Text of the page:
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October 1, 2009
Legacy of Lithuanian Jews is Subject of Book Talk By Author Mark Ozer
From the 1880s to the 1920s, an estimated one million Lithuanian Jews (Litvak) left their native Lita, on the western edge of the Russian Empire, due to the anti-semitism of the Czars. They emigrated to the United States and other countries throughout the world.
The cultural heritage of those Lithuanian Jews is the subject of a new book titled "The Litvak Legacy," which author Dr. Mark N. Ozer will discuss at the Library of Congress at noon on Thursday, Oct. 15 in the African and Middle Eastern Division Reading Room, located in Room 220 of the Thomas Jefferson Building, 10 First Street S.E., Washington, D.C.
The event, which is free and open to the public, is sponsored by the Hebraic Section of the African and Middle Eastern Division. Tickets are not required.
Ozer, a descendant of Litvaks, is a native of Boston where he trained in modern European history as an undergraduate at Harvard University. Since his retirement as a professor of neurology at Georgetown University School of Medicine, he has written and lectured extensively on the history of cities throughout the world.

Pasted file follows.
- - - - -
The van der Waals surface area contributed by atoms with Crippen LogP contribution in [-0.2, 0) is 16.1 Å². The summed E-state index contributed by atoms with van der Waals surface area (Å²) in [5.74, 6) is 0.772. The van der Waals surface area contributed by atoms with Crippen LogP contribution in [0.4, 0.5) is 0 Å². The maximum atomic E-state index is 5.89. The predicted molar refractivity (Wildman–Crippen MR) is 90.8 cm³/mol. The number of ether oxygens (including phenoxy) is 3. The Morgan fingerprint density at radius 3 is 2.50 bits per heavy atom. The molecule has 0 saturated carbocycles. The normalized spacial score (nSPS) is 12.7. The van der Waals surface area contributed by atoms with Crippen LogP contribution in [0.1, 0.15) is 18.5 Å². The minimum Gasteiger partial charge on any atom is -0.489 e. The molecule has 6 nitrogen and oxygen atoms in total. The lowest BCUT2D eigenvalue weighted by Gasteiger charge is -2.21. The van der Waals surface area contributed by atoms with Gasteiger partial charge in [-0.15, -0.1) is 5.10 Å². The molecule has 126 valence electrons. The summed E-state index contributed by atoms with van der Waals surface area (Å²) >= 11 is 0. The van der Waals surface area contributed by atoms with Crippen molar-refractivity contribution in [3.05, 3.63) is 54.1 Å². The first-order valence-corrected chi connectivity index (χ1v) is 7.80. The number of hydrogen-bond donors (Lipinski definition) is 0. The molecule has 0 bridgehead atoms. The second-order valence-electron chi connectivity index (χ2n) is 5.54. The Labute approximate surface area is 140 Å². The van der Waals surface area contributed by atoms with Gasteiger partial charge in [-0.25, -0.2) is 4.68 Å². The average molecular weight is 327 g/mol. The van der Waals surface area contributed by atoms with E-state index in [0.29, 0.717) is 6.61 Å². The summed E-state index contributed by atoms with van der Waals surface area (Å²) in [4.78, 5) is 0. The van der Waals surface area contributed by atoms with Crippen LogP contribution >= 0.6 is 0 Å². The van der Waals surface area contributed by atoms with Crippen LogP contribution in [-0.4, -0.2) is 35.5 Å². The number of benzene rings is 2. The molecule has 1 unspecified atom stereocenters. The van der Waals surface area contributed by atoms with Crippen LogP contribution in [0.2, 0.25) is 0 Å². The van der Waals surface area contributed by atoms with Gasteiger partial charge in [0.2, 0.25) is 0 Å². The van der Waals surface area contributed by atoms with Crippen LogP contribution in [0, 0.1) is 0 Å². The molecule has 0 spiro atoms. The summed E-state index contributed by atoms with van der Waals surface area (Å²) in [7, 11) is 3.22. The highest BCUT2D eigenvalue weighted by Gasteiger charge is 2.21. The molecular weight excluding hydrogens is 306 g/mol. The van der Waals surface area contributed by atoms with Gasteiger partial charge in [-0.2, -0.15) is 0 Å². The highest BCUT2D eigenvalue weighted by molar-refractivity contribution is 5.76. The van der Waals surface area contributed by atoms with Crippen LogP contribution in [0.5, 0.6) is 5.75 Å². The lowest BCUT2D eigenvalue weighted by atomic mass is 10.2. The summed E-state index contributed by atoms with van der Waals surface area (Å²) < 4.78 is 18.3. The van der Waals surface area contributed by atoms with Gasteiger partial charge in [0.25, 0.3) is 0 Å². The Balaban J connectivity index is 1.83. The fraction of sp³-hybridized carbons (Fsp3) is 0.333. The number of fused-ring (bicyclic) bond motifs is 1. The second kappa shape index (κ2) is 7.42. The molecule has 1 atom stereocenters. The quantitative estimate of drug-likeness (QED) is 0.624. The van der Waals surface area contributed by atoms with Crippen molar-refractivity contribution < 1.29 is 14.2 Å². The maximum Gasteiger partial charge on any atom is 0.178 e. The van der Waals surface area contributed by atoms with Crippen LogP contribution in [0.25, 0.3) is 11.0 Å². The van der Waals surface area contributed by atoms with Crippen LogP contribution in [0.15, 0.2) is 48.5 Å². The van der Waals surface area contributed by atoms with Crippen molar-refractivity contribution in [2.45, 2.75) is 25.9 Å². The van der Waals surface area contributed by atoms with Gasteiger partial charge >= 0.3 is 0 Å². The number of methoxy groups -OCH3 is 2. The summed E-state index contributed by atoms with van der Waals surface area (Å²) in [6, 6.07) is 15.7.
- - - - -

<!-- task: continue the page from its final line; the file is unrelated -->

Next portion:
Founded in 1800, the Library of Congress is the nation’s oldest federal cultural institution. The Library seeks to spark imagination and creativity and to further human understanding and wisdom by providing access to knowledge through its magnificent collections, programs and exhibitions. Many of the Library’s rich resources can be accessed through its website at www.loc.gov and via interactive exhibitions on a personalized website at myLOC.gov.
The Library’s African and Middle Eastern Division (www.loc.gov/rr/amed/) is the center for the study of some 78 countries and regions from Southern Africa to the Maghreb and from the Middle East to Central Asia. The division’s Hebraic Section is one of the world’s foremost centers for the study of Hebrew and Yiddish materials.
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